Less than a month after Columbia University graduate students voted to unionize—the first private university graduate student group to do so since the National Labor Relations Board enshrined the right in August—Columbia is challenging the vote, urging the NLRB to schedule a new election.
Formal objections, made public Monday, accuse organizers with GWC-UAW—the Columbia graduate student chapter of the United Automobile Workers—and NLRB agents of participating in various forms of voter suppression. Columbia says union staff stood within 100 feet of a campus polling place on election day, and set up a video camera in an alleged form of surveillance that could have instilled a "reasonable fear of voting against the union." The school also criticized NLRB agents for running out of challenge ballots—which voters fill out if they believe their names have been erroneously omitted from a voter list—and for changing its voter ID policy in the days leading up to the December vote.
The final vote was 1,602 to 623 in favor of the union, according to UAW. The union now represents about 3,500 students.
While both Columbia and GWC-UAW have described the challenge as standard procedure, union members say this is the university's latest attempt to undermine their organizing efforts.
"Employers often file objections as a delay tactic and this appears to be just another baseless effort by the University to ignore the democratic process, especially given the overwhelming margin in favor of the union," GWC-UAW stated. During a protest Monday, graduate students also accused the school of attempting to stall until President-elect Donald Trump has had a chance to appoint a less labor-friendly NLRB.
They say the concern has historical justification. Back in 2000, a Bill Clinton-appointed NLRB ruled that graduate students at NYU had the right to organize. But in 2004, an NLRB appointed by then-President George W. Bush overturned the ruling.
Danielle Carr, 26, a second-year PhD candidate in Anthropology, said Columbia took a hard anti-union stance as the vote neared. The school launched a "Be Informed" website, with a bank of editorials and press coverage opposing unionization. And when the 'yes' vote came down, the school did not approach the union to begin the bargaining process. "If I were a president of a university and saw that the people I claim to support voted 'yes' despite a disgusting campaign of misinformation, I would come forward to bargain," Carr said. "After Trump's election we got this flurry of emails about how this isn't what the University stands for, and yet they are so quick to contest, contest, contest."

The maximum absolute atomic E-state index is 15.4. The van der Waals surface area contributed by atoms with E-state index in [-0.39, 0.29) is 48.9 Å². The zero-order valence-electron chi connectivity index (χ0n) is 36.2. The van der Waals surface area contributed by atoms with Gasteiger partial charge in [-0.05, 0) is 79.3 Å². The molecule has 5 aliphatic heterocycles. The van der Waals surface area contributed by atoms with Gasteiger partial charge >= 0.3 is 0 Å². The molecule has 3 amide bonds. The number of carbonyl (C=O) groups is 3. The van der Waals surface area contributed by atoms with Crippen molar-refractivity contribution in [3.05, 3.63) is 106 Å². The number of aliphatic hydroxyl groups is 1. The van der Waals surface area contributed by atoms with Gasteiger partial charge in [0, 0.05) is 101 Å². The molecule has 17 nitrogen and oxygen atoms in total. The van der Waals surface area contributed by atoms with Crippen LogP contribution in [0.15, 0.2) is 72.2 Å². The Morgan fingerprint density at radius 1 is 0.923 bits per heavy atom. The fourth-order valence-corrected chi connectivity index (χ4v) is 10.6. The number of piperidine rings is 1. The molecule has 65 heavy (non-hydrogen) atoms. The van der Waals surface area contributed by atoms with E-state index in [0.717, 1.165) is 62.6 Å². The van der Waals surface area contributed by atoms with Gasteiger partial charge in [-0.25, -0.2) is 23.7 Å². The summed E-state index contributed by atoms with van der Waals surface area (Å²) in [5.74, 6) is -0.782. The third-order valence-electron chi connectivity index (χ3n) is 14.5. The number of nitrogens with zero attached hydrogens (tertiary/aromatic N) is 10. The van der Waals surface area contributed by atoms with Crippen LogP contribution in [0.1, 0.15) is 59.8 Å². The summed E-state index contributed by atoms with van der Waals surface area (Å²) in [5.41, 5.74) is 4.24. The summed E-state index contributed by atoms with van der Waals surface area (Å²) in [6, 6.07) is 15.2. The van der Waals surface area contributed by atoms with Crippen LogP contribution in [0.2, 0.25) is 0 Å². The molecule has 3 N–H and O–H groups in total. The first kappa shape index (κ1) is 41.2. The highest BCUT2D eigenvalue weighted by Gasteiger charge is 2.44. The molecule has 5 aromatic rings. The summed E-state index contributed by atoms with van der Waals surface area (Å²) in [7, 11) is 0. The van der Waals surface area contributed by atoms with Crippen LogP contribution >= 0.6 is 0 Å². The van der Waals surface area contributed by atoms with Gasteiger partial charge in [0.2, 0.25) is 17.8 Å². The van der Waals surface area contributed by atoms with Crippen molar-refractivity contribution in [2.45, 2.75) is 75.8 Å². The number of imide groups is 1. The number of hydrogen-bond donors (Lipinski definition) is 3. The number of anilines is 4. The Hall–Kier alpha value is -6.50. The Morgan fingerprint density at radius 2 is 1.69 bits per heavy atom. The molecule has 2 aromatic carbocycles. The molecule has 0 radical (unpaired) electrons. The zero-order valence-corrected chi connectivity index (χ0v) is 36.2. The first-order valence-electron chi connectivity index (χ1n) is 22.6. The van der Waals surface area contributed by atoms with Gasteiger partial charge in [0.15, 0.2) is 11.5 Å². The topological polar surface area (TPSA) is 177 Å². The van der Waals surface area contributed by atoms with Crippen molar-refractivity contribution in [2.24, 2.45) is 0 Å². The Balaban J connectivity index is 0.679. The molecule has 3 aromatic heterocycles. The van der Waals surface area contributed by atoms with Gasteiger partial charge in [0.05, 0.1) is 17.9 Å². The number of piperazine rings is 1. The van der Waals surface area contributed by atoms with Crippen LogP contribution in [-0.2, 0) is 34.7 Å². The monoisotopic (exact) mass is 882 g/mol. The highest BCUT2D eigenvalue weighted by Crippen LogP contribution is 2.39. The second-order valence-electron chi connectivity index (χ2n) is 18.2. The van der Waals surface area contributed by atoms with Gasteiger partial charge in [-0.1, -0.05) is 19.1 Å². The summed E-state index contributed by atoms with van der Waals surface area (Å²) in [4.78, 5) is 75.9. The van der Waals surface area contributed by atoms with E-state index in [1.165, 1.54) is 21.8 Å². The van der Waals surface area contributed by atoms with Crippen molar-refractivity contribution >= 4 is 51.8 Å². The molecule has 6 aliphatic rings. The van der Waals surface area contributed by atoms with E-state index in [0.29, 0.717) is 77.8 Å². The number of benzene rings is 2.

The Columbia administration has argued that a union will complicate the unique relationships forged between graduate students and their departments. "I am concerned about the impact of having a non-academic third party involved in the highly individualized and varied contexts in which faculty teach and train students in their departments, classrooms, and laboratories," said Provost John Coatsworth in an email to students ahead of the vote.
But graduate students and their allies have said these departmental relationships reinforce the need for bargaining power. "Students weren't being paid on time or weren't being paid for the number of hours they worked," said a university staff member who asked to remain anonymous for fear of retribution. "If you are a PhD student, you are working for a department, but that department is also grading you and giving you your degree. They control your whole academic future, so it really puts people in a tough position."
"Our objections were filed with the NLRB as part of its established procedure for determining whether the conduct of the election was appropriate," said Columbia spokesman Robert Hornsby in a statement. "We share the NLRB's goal of ensuring a fair electoral process and protecting the rights of all students."
In the meantime, Carr said, the union is moving ahead with a student survey to determine bargaining priorities. Aside from fair and timely pay, students have concerns about Columbia's handling of sexual assault cases, and its ability to accommodate students with disabilities.
"[Columbia] continuously refuses to engage with a fact that the next generation of academia wants to have a union," she said.
The NLRB declined comment.